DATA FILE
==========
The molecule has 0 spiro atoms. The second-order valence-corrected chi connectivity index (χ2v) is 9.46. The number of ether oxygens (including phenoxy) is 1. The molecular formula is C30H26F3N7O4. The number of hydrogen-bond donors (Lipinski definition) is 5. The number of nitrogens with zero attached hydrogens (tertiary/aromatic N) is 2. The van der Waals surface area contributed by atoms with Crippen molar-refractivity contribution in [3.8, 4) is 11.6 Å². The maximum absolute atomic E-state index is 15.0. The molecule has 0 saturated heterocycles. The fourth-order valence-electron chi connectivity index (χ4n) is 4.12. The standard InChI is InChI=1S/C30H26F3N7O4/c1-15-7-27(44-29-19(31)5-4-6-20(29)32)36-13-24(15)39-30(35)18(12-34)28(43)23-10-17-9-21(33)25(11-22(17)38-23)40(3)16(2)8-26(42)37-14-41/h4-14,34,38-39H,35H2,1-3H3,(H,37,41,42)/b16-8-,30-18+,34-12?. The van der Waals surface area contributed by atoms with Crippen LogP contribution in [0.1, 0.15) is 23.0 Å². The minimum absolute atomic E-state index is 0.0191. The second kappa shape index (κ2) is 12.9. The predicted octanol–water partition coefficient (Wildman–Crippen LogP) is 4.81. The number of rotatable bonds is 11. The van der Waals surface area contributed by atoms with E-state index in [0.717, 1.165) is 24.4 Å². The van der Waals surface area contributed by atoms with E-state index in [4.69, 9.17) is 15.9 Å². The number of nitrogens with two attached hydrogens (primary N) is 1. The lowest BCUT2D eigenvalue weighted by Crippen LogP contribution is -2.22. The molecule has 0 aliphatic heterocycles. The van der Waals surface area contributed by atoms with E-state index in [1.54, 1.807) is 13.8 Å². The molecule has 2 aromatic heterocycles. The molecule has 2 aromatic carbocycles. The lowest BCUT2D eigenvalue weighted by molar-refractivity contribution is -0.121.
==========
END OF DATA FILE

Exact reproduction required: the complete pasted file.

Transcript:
The molecule has 0 spiro atoms. The second-order valence-corrected chi connectivity index (χ2v) is 9.46. The number of ether oxygens (including phenoxy) is 1. The molecular formula is C30H26F3N7O4. The number of hydrogen-bond donors (Lipinski definition) is 5. The number of nitrogens with zero attached hydrogens (tertiary/aromatic N) is 2. The van der Waals surface area contributed by atoms with Crippen molar-refractivity contribution in [3.8, 4) is 11.6 Å². The maximum absolute atomic E-state index is 15.0. The molecule has 0 saturated heterocycles. The fourth-order valence-electron chi connectivity index (χ4n) is 4.12. The standard InChI is InChI=1S/C30H26F3N7O4/c1-15-7-27(44-29-19(31)5-4-6-20(29)32)36-13-24(15)39-30(35)18(12-34)28(43)23-10-17-9-21(33)25(11-22(17)38-23)40(3)16(2)8-26(42)37-14-41/h4-14,34,38-39H,35H2,1-3H3,(H,37,41,42)/b16-8-,30-18+,34-12?. The van der Waals surface area contributed by atoms with Crippen LogP contribution in [0.1, 0.15) is 23.0 Å². The minimum absolute atomic E-state index is 0.0191. The second kappa shape index (κ2) is 12.9. The predicted octanol–water partition coefficient (Wildman–Crippen LogP) is 4.81. The number of rotatable bonds is 11. The van der Waals surface area contributed by atoms with E-state index in [0.717, 1.165) is 24.4 Å². The van der Waals surface area contributed by atoms with E-state index in [4.69, 9.17) is 15.9 Å². The number of nitrogens with two attached hydrogens (primary N) is 1. The lowest BCUT2D eigenvalue weighted by Crippen LogP contribution is -2.22. The molecule has 0 aliphatic heterocycles. The van der Waals surface area contributed by atoms with E-state index in [1.54, 1.807) is 13.8 Å². The molecule has 2 aromatic heterocycles. The molecule has 2 aromatic carbocycles. The lowest BCUT2D eigenvalue weighted by molar-refractivity contribution is -0.121.